Isn’t It Time We Made Homes Fit For Human Habitation? By Kelly Grehan and Lisa Mulholland

The second reading of Karen Buck MP’s Homes (Fitness for Human Habitation and Liability for Housing Standards) Bill is on January 19th 2018.

We can hardly believe that, in the 6th richest country in the world, in 2018 it is necessary for such a bill to be raised.  

It is astonishing that such a protection is not already in existence for tenants. Tenants have no avenue for redress or means of compelling landlords to make repairs or even secure the safety of the property.

The Bill would empower tenants by giving them the right to take their landlord to court if they fail to take action to resolve a problem.

There are currently around one million rented homes with hazards that pose a serious risk to health and safety. This affects over 2.5 million people.

You might think that this lapse in the law is an oversight that just needs to be rectified. But you would be mistaken.

A version of the Bill was first introduced by Karen Buck in 2015 and was ‘talked out’. A version of the Bill was also proposed as an amendment to the Housing and Planning Act 2016 and was voted down by the government. Including the 87 Tory MPs who are landlords.  Their argument was that such legislation would burden upon landlords and discourage people from renting out homes.

How did we get in the situation we are in today, one might ask.

Many years of under funding and de regulation of the housing market we could argue.

What could be a greater burden for any person than trying to live in a ‘home’ unfit for human habitation, you might wonder.

Data from the English Housing Survey 2017 found that Almost a third (29 per cent) of homes rented from private landlords fail to meet the national Decent Homes Standard; meaning they either contain safety hazards or do not have acceptable kitchen and bathroom facilities or adequate heating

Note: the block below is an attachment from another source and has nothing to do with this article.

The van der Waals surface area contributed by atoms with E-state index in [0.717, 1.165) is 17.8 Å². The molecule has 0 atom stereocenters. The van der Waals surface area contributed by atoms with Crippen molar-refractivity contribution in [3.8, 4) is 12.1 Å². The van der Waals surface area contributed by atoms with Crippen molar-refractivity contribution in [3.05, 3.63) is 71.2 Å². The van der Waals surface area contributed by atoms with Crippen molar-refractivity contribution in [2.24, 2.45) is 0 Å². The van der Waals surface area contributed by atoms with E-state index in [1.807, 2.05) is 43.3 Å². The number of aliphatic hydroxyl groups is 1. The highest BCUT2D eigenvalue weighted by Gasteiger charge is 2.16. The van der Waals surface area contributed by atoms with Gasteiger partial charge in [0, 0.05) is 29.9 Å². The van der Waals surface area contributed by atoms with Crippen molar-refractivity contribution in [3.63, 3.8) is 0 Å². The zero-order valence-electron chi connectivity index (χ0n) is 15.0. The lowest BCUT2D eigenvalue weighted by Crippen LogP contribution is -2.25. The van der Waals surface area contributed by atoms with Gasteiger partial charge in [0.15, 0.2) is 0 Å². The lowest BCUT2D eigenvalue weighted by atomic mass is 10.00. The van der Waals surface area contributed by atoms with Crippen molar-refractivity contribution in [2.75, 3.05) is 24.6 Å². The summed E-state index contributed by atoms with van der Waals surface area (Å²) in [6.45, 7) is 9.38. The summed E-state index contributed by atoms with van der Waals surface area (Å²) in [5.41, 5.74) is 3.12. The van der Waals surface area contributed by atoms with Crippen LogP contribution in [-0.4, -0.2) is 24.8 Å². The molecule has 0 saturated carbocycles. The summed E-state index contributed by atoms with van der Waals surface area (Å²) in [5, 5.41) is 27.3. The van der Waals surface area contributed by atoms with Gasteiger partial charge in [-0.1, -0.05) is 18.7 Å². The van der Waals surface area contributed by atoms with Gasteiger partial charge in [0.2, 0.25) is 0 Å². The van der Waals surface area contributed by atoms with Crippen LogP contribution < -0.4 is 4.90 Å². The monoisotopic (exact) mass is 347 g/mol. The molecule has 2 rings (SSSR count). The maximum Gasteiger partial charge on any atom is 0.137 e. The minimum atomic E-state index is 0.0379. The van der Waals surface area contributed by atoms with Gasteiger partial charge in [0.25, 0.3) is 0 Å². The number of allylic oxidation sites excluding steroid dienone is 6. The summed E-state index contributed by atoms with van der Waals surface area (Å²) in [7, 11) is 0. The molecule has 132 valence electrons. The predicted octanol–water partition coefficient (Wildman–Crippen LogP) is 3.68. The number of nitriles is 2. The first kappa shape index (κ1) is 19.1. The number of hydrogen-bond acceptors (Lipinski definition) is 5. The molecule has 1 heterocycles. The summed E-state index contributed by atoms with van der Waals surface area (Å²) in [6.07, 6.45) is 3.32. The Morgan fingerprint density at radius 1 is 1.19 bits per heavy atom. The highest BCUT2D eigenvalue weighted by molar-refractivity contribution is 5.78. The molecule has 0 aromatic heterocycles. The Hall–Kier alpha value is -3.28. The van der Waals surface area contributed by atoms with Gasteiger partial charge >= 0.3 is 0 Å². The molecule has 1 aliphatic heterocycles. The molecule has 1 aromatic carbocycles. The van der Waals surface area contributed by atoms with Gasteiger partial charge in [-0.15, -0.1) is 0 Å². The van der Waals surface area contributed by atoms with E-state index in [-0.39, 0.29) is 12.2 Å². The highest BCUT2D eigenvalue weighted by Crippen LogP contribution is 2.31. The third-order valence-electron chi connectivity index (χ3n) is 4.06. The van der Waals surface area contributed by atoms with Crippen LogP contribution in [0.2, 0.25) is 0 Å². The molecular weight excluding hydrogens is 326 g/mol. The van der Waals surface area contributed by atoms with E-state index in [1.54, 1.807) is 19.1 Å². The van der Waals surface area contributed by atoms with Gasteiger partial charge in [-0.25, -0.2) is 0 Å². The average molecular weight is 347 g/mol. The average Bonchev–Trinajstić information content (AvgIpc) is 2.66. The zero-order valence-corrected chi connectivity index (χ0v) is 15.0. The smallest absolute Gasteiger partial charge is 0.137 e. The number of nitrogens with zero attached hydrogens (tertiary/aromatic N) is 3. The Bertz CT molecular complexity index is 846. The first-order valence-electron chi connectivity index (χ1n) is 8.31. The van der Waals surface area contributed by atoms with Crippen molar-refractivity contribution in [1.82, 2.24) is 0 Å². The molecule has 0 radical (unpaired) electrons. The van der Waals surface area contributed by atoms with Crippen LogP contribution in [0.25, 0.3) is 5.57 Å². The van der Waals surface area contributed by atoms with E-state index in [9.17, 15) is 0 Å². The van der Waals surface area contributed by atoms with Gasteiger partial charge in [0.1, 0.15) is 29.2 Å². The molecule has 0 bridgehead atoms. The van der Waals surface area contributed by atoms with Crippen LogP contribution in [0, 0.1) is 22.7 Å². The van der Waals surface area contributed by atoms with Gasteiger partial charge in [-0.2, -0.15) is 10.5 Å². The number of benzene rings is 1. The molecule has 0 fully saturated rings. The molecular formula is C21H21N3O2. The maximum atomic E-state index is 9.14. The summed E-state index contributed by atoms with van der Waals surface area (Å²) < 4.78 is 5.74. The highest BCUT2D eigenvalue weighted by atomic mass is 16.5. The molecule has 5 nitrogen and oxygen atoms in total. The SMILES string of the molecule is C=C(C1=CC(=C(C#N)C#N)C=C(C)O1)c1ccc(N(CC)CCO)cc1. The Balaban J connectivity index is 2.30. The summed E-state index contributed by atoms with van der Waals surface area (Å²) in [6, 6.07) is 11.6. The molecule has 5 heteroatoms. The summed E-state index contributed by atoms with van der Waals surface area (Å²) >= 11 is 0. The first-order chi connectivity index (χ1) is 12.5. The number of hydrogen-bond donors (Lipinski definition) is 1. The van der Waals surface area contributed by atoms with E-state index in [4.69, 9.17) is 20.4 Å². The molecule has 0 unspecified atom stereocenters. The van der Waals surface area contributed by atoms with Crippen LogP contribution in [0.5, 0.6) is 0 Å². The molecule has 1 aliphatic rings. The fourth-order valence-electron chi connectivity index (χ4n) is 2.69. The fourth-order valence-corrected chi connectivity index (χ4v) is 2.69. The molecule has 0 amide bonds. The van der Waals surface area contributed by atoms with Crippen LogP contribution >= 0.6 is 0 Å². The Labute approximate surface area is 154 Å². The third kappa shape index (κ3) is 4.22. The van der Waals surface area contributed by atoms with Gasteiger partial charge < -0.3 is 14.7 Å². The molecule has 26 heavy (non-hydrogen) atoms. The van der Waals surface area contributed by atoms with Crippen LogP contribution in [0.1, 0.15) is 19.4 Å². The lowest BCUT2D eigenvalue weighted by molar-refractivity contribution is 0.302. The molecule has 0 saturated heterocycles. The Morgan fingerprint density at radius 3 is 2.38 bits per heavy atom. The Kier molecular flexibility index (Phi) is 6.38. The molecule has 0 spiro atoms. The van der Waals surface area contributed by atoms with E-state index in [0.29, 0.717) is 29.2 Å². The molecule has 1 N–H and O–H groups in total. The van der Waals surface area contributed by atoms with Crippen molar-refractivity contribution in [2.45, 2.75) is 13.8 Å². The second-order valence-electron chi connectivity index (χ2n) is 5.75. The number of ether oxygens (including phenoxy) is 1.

Poor housing impacts on children by making them 25% more at risk of ill health or disability, including raised risk of meningitis or asthma and a greater chance of mental health issues.

They are also more likely to miss school through illness.  Almost one million privately rented homes are deemed to be in a state of “substantial disrepair”, while 442,000 have damp in one of more rooms.

Poor housing also places a greater burden on other services and affects society as a whole, not just children.

Substantially more working age adults living in bad housing report fair, bad or very bad general health (26%) than those living in good housing (17%), with adults in bad housing 26% more likely to report low mental health compared with those living in good housing.

Those living in bad housing are almost twice as likely to have their sleep disturbed by respiratory problems at least once a month.

The association between living in bad housing and health problems is particularly acute among those above retirement age; with Pensioners in bad housing a third more likely to have fair, bad or very bad health compared with those in good housing (58% vs 38%).

Almost a fifth (19%) suffer from low mental health compared with 11% in good housing.

Almost twice as many pensioners living in bad housing suffer from wheezing in the absence of a cold, compared with those in good housing.

Not only is this unacceptable and immoral in this day and age but it also undoubtedly places more burden on the cash strapped NHS, including mental health services and schools that are already under so much pressure.